Marks sued Crunch Fitness (“Crunch”) when it sent him three text messages after he joined the gym in 2012. The district court granted Crunch’s motion for summary judgment on the basis that its “Textmunication” web-based marketing and communication system did not constitute an ATDS. First, the system did not use “random” or “sequentially-generated” numbers. The numbers that the system used to send texts were either hand-entered by Crunch employees, submitted by the customers themselves through registration on the Crunch website or gleaned from text messages sent to Crunch by potential customers. Second, the system did not send messages “automatically.” A Crunch employee had to operate the system by selecting a number or subset of numbers and drafting a message to those members, then directing the system to send the message. Some messages, like those offering special promotions, presumably went to a broad audience while others, such as appointment reminders or birthday greetings, were more tailored.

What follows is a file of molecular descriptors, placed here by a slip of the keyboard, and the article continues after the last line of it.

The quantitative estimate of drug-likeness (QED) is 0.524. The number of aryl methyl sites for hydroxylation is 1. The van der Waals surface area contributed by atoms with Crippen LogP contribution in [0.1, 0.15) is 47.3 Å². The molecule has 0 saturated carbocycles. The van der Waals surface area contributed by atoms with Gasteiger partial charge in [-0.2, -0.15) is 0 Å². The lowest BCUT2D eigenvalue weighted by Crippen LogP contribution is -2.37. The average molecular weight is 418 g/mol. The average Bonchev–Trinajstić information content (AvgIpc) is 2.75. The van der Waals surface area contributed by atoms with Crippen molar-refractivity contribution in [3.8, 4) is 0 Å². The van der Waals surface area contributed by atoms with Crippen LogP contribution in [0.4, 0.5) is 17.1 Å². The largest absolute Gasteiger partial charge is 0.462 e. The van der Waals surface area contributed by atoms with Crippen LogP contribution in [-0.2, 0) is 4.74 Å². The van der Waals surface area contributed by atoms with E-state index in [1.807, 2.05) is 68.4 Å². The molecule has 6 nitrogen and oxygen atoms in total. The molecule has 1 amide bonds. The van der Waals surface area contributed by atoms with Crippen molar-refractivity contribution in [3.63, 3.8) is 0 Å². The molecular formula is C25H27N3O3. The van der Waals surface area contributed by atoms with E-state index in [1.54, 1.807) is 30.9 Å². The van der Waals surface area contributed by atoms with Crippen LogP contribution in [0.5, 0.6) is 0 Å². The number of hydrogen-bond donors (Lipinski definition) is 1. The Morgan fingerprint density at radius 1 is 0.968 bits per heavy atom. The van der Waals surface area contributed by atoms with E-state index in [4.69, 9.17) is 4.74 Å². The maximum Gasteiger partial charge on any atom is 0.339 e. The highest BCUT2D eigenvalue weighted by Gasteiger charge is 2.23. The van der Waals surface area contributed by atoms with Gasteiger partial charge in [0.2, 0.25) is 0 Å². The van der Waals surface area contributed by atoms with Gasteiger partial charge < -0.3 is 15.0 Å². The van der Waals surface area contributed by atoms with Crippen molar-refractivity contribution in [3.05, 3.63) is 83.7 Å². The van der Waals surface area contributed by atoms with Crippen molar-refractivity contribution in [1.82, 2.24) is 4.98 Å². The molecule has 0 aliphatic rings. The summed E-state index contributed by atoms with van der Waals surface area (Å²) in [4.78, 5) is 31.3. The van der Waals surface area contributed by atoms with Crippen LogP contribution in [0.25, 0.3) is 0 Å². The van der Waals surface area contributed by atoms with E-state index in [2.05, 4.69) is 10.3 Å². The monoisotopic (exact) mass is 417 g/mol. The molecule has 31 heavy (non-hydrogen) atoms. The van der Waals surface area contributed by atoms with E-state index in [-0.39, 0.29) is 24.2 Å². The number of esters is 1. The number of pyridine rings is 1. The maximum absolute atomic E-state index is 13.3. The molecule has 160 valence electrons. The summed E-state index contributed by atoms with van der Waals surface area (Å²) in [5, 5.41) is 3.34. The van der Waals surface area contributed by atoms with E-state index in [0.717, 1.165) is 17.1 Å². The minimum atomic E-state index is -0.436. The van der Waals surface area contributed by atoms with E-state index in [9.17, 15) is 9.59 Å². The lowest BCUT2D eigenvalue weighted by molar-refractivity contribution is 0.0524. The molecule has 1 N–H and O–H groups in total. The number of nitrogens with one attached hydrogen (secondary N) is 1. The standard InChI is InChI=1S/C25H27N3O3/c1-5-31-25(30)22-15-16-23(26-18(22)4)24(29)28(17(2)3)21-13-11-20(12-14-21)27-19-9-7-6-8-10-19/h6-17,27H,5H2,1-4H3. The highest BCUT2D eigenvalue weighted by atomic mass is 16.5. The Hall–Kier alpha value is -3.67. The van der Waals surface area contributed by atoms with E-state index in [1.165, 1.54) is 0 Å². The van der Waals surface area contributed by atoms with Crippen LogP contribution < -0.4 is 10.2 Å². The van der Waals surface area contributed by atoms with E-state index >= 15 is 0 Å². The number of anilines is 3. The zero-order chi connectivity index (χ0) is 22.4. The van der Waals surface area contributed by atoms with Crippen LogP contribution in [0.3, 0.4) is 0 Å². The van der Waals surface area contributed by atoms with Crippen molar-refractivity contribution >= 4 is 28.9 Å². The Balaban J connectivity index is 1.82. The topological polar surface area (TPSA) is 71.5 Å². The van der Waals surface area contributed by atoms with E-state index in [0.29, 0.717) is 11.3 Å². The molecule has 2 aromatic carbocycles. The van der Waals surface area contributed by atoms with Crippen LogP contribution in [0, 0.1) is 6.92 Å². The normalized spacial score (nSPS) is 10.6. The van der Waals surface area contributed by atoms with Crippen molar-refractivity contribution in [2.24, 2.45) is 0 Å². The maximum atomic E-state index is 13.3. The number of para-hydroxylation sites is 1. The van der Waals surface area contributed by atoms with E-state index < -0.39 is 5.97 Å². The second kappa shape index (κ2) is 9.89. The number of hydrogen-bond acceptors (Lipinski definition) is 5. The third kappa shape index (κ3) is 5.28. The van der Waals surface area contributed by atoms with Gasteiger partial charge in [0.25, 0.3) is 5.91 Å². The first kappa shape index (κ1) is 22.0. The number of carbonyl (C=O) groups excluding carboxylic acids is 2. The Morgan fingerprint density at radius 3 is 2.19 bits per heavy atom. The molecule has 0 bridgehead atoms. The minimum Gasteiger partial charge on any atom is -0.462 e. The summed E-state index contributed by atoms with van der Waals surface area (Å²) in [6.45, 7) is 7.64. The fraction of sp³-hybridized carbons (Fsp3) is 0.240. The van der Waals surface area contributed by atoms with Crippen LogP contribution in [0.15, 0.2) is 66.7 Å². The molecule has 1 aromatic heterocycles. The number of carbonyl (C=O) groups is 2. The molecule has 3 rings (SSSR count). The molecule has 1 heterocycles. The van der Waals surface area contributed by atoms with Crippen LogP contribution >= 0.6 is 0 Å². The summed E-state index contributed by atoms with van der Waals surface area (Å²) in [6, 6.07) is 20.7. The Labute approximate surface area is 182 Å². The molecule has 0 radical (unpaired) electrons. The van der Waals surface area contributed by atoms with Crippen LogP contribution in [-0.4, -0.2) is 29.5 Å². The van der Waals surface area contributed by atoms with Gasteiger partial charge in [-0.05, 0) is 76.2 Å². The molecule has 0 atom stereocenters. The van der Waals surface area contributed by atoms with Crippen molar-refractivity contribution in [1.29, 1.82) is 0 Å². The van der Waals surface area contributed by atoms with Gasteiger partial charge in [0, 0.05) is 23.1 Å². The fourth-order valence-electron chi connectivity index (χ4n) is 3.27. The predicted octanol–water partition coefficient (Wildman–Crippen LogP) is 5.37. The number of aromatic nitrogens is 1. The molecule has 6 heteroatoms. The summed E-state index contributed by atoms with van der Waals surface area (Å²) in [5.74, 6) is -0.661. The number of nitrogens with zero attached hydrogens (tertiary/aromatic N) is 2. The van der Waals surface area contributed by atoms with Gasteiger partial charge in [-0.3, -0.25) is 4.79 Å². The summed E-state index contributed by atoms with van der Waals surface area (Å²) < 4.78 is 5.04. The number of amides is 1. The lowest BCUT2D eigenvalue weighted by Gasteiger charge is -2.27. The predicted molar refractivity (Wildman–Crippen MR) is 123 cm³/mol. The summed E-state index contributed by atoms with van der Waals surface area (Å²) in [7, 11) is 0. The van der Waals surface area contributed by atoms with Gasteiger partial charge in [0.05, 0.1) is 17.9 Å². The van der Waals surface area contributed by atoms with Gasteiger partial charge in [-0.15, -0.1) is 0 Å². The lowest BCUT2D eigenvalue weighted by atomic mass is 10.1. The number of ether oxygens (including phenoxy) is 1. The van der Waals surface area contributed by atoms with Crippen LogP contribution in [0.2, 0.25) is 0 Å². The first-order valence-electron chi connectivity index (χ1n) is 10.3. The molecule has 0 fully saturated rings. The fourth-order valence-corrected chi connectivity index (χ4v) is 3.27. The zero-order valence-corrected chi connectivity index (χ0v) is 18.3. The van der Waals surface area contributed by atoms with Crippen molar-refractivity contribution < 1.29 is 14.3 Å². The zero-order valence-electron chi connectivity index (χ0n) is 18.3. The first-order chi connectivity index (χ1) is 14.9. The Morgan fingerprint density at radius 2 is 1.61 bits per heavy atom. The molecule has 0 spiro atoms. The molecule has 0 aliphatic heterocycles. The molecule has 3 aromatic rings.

In reviewing the lower court’s summary judgment ruling, the Ninth Circuit confronted an extensive history of regulatory rulemaking and declaratory orders. Marketing technology has evolved from fax or phone call blasts sent to massive lists of truly random numbers to more targeted systems, and the FCC has tried to keep up by refining the definition of what counts as an ATDS. In 2003, it adopted a rule that equipment with the “capacity” to dial “random and sequential” numbers would constitute an ATDS even if it was not being used that way at the time. In its 2015 Declaratory Ruling and Order, the FCC clarified that the term “capacity” meant that it is sufficient that the equipment have the “potential to be configured” to dial numbers randomly or sequentially even when the equipment is not presently configured to do so. Under that definition, a system that dials from a stored list of numbers, like the Textmunication system, can still constitute an ATDS. Finally, the court noted that, at the time of the 2015 rulemaking, the FCC was asked to clarify what exactly the statute meant by “automatic” dialing. Did it mean a system that operated entirely without human intervention? The court noted that the FCC did not clarify that point in its 2015 Declaratory Ruling.